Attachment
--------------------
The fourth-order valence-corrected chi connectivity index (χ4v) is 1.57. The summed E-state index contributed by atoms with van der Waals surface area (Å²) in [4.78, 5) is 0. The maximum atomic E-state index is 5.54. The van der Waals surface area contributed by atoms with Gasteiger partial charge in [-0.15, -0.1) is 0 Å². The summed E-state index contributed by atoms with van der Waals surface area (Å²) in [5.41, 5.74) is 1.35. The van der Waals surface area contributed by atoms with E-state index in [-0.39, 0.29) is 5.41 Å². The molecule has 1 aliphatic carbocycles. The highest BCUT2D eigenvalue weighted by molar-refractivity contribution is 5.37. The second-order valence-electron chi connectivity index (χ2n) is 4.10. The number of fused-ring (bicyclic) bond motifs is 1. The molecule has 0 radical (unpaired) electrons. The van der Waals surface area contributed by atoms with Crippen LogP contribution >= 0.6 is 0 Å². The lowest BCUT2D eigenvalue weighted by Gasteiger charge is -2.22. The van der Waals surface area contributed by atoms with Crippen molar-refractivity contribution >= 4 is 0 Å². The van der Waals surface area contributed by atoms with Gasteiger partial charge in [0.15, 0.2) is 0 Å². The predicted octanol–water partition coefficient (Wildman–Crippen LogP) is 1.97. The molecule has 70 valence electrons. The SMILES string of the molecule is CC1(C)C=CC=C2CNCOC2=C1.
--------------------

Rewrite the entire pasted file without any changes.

The fourth-order valence-corrected chi connectivity index (χ4v) is 1.57. The summed E-state index contributed by atoms with van der Waals surface area (Å²) in [4.78, 5) is 0. The maximum atomic E-state index is 5.54. The van der Waals surface area contributed by atoms with Gasteiger partial charge in [-0.15, -0.1) is 0 Å². The summed E-state index contributed by atoms with van der Waals surface area (Å²) in [5.41, 5.74) is 1.35. The van der Waals surface area contributed by atoms with E-state index in [-0.39, 0.29) is 5.41 Å². The molecule has 1 aliphatic carbocycles. The highest BCUT2D eigenvalue weighted by molar-refractivity contribution is 5.37. The second-order valence-electron chi connectivity index (χ2n) is 4.10. The number of fused-ring (bicyclic) bond motifs is 1. The molecule has 0 radical (unpaired) electrons. The van der Waals surface area contributed by atoms with Crippen LogP contribution >= 0.6 is 0 Å². The lowest BCUT2D eigenvalue weighted by Gasteiger charge is -2.22. The van der Waals surface area contributed by atoms with Crippen molar-refractivity contribution >= 4 is 0 Å². The van der Waals surface area contributed by atoms with Gasteiger partial charge in [0.15, 0.2) is 0 Å². The predicted octanol–water partition coefficient (Wildman–Crippen LogP) is 1.97. The molecule has 70 valence electrons. The SMILES string of the molecule is CC1(C)C=CC=C2CNCOC2=C1.